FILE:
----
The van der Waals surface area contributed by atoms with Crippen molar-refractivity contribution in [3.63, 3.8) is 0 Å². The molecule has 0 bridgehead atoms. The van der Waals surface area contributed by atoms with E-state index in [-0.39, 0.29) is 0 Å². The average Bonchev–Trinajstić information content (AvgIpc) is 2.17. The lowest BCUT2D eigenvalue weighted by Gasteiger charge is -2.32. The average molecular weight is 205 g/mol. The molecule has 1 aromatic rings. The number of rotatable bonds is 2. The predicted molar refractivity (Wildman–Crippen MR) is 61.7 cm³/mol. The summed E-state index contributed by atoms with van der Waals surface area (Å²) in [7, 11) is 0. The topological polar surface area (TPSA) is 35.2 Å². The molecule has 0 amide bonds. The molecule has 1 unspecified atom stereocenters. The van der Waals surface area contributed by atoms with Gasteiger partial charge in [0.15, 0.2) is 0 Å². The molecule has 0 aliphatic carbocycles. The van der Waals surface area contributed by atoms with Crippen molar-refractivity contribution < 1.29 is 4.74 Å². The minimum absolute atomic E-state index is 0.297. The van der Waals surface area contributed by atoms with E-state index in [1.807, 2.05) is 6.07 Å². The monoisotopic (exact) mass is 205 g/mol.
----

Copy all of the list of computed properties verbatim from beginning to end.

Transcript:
The van der Waals surface area contributed by atoms with Crippen molar-refractivity contribution in [3.63, 3.8) is 0 Å². The molecule has 0 bridgehead atoms. The van der Waals surface area contributed by atoms with E-state index in [-0.39, 0.29) is 0 Å². The average Bonchev–Trinajstić information content (AvgIpc) is 2.17. The lowest BCUT2D eigenvalue weighted by Gasteiger charge is -2.32. The average molecular weight is 205 g/mol. The molecule has 1 aromatic rings. The number of rotatable bonds is 2. The predicted molar refractivity (Wildman–Crippen MR) is 61.7 cm³/mol. The summed E-state index contributed by atoms with van der Waals surface area (Å²) in [7, 11) is 0. The topological polar surface area (TPSA) is 35.2 Å². The molecule has 0 amide bonds. The molecule has 1 unspecified atom stereocenters. The van der Waals surface area contributed by atoms with Gasteiger partial charge in [0.15, 0.2) is 0 Å². The molecule has 0 aliphatic carbocycles. The van der Waals surface area contributed by atoms with Crippen molar-refractivity contribution < 1.29 is 4.74 Å². The minimum absolute atomic E-state index is 0.297. The van der Waals surface area contributed by atoms with E-state index in [1.807, 2.05) is 6.07 Å². The monoisotopic (exact) mass is 205 g/mol.